fn012a0,37,46mbt routine
    hsf91,40,a1fan values
    crank pwb1,00,3a3rd or 4th from top, can find lambse values and a great many functions!!!
    P100037,2a,03mil sw and force good code


    The ecu calculates the checksum to verify the ROM is not corrupt. To calculate the checksum the following addresses are summed up, if their value equals 0, then the checksum is valid.
    Side note: The actual address the checksum is saved to is null since a correct checksum will return 0.
    I recommend rewriting the checksum calc routine to include the higher range on older 4 bank strategies instead of cross calculating.
    StrategyBank 0Bank 1Bank 8Bank 9ROM_TO
    4-BANK (newer)2000 - FFFF12000 - 1DFFF22000 - 2FFFF32000 - 3FEFF12004
    4-BANK (older)2000 - FFFF12000 - 19FFF22000 - 2FFFF32000 - 3FEFF12004
    CDAN42000 - FEFF12000 - 1FFFF1200A
    CBAZA2000 - FFFD200A
    GUFB2000 - 9FFF200A
    In all cases, the checksum is saved as an LSB 2-byte word using 2s compliment math.

    TunerPro Checksum Calc

    TunerPro will apply the checksum calcs STARTING with the FIRST ENTERED and working in order to the LAST ENTERED. The order they are added to the xdf is most important as the order they are displayed is not the order they are executed!!! Keep this in mind as you must ALWAYS enter in your checksum calcs in the correct order otherwise it will not function correctly.
    Special Instructions
    Special instructions include any background manipulation you need to complete to correctly calculate the checksum.
    These must be performed first (ENTERED FIRST) otherwise they will incorrectly excuted after the checksum has been calculated.
    TitleStartEndStoreStore SizeData SizeLSBPlug-inCalcComments
    XX --->Enter any Special Instructions first
    SumBank02000FFFF3FFF022LSBDefaultTWOsSum of bank 0
    SumBank1120001DFFF3FFF222LSBDefaultTWOsSum of Bank 1; Older Strats may only check up to 19FFF
    SumBank8220002FFFF3FFF422LSBDefaultTWOsSum of Bank 8
    SumBank9320003FEFF3FFF622LSBDefaultTWOsSum of Bank 9
    SumErr3FFF03FFF73FFF822LSBDefaultSumSum of All Banks
    SumOld12004120053FFFA22LSBDefaultSumCopy old checksum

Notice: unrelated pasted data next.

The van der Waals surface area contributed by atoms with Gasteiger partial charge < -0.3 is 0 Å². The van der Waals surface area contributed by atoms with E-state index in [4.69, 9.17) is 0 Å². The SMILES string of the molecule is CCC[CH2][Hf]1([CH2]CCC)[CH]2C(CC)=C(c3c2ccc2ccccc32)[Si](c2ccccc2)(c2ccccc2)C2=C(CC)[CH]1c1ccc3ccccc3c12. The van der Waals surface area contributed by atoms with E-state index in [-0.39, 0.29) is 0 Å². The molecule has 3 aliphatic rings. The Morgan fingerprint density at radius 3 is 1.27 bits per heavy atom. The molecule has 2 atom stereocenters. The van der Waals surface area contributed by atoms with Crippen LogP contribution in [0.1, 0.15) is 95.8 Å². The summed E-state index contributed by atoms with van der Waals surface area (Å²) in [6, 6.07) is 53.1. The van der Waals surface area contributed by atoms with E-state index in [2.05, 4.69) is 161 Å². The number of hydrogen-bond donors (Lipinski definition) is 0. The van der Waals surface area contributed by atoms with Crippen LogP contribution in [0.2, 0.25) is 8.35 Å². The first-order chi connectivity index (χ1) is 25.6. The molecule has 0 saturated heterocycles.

Checksum_ROM3FFF83FFFB1200422LSBDefaultSumSave New Checksum to ROM
    CleanupB32000320003FFFB11LSBDefaultSumSet Null filler back to FF==null
    CleanupA32000320003FFFA11LSBDefaultSumSet Null filler back to FF==null
    Cleanup932000320003FFF911LSBDefaultSumSet Null filler back to FF==null
    Cleanup832000320003FFF811LSBDefaultSumSet Null filler back to FF==null
    Cleanup732000320003FFF711LSBDefaultSumSet Null filler back to FF==null
    Cleanup632000320003FFF611LSBDefaultSumSet Null filler back to FF==null
    Cleanup532000320003FFF511LSBDefaultSumSet Null filler back to FF==null
    Cleanup432000320003FFF411LSBDefaultSumSet Null filler back to FF==null
    Cleanup332000320003FFF311LSBDefaultSumSet Null filler back to FF==null
    Cleanup232000320003FFF211LSBDefaultSumSet Null filler back to FF==null
    Cleanup132000320003FFF111LSBDefaultSumSet Null filler back to FF==null
    Cleanup032000320003FFF011LSBDefaultSumSet Null filler back to FF==null
    Note: 3x2061 typically contains 0x00 on most all EEC-Vs, this is needed to clear the checksum in order to correctly calculate the new.

    Equation (useable fractional digits)

    The following is a quick reference list for useable digits AFTER the decimal, this is important when creating a definition file so users can accurately change values without a loss of resolution.


    0.52^1X / 211typically vehicle speed
    0.252^2X / 40 (or ~2)0 (or ~1)typically spark or RPM, if RPM set decimals to 0
    0.1252^3X / 810 (or ~1)typically timers
    0.06252^4X / 16~0 (or 2)1RPM but also used for scaling =0, volts=2
    0.031252^5X / 3222usually Airmass but also idle speed or RPM
    XX / 502typically relative throttle voltage TPREL used for trans functions
    2^6X / 6422typically trans related specifically TP_REL
    2^7X / 12832typically lambse and tq
    2^8X / 25633 or ~0this is usually used for scaling and trans related, byte for egr fault timers
    2^9X / 51233typically accel rate or multiplier modifiers
    2^10X / 102443typically ratio, byte used for misfire rolavg fault filters
    2^11X / 204846typically dashpot, byte is only used for MAPSLOPE afaik
    2^12X / 409644typically isc airmass, byte is usually fn1353 hego bias
    2^13X / 81924usually hego bias
    XX / 128003typically voltage
    2^14X / 163845typically ratio related to trans
    2^15X / 3276835typically load but also duty cycle=3, gain=5
    2^16X / 655365typically timers
    2^17X / 1310726only XFREPT
    2^18X / 262144XXX
    2^19X / 5242886used for can purge flow
    2^20X / 10485766used for DASPTK, not sure of anything else
    2^21X / 2097152XXX
    2^22X / 41943047xx
    2^24X / 16777216XXX
    2^25X / 335544327typically fuel mass for injector breakpoint